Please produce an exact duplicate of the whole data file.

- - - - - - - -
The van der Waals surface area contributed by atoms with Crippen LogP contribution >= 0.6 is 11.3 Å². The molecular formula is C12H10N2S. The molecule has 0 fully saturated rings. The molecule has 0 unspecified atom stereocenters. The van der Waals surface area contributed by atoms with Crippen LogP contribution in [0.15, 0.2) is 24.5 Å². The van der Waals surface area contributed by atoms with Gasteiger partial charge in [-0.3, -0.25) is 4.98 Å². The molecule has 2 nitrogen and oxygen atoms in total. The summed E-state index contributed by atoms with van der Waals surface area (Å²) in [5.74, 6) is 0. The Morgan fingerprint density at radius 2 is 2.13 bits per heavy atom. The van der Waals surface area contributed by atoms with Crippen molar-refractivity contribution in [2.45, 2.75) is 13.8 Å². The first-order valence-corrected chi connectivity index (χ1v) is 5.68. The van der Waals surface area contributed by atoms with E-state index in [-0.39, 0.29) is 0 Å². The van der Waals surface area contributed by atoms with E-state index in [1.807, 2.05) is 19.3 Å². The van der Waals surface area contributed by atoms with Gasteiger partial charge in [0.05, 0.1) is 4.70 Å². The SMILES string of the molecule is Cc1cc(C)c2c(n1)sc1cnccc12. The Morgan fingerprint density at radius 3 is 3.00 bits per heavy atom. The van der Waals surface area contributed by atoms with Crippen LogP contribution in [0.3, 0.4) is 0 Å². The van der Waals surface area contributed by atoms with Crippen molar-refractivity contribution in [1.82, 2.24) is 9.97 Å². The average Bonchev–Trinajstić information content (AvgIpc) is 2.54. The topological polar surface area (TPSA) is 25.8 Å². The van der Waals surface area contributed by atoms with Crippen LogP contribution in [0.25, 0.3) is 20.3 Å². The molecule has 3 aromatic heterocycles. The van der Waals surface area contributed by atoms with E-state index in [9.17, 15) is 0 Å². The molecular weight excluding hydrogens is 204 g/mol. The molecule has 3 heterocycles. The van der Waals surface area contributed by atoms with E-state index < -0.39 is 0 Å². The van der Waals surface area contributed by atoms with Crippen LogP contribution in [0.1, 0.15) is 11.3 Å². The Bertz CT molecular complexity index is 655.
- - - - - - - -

The van der Waals surface area contributed by atoms with Crippen LogP contribution >= 0.6 is 11.3 Å². The molecular formula is C12H10N2S. The molecule has 0 fully saturated rings. The molecule has 0 unspecified atom stereocenters. The van der Waals surface area contributed by atoms with Crippen LogP contribution in [0.15, 0.2) is 24.5 Å². The van der Waals surface area contributed by atoms with Gasteiger partial charge in [-0.3, -0.25) is 4.98 Å². The molecule has 2 nitrogen and oxygen atoms in total. The summed E-state index contributed by atoms with van der Waals surface area (Å²) in [5.74, 6) is 0. The Morgan fingerprint density at radius 2 is 2.13 bits per heavy atom. The van der Waals surface area contributed by atoms with Crippen molar-refractivity contribution in [2.45, 2.75) is 13.8 Å². The first-order valence-corrected chi connectivity index (χ1v) is 5.68. The van der Waals surface area contributed by atoms with E-state index in [-0.39, 0.29) is 0 Å². The van der Waals surface area contributed by atoms with E-state index in [1.807, 2.05) is 19.3 Å². The van der Waals surface area contributed by atoms with Gasteiger partial charge in [0.05, 0.1) is 4.70 Å². The SMILES string of the molecule is Cc1cc(C)c2c(n1)sc1cnccc12. The Morgan fingerprint density at radius 3 is 3.00 bits per heavy atom. The van der Waals surface area contributed by atoms with Crippen LogP contribution in [0.3, 0.4) is 0 Å². The van der Waals surface area contributed by atoms with Crippen molar-refractivity contribution in [1.82, 2.24) is 9.97 Å². The average Bonchev–Trinajstić information content (AvgIpc) is 2.54. The topological polar surface area (TPSA) is 25.8 Å². The van der Waals surface area contributed by atoms with Crippen LogP contribution in [0.25, 0.3) is 20.3 Å². The molecule has 3 aromatic heterocycles. The van der Waals surface area contributed by atoms with E-state index in [9.17, 15) is 0 Å². The molecular weight excluding hydrogens is 204 g/mol. The molecule has 3 heterocycles. The van der Waals surface area contributed by atoms with E-state index < -0.39 is 0 Å². The van der Waals surface area contributed by atoms with Crippen LogP contribution in [0.1, 0.15) is 11.3 Å². The Bertz CT molecular complexity index is 655.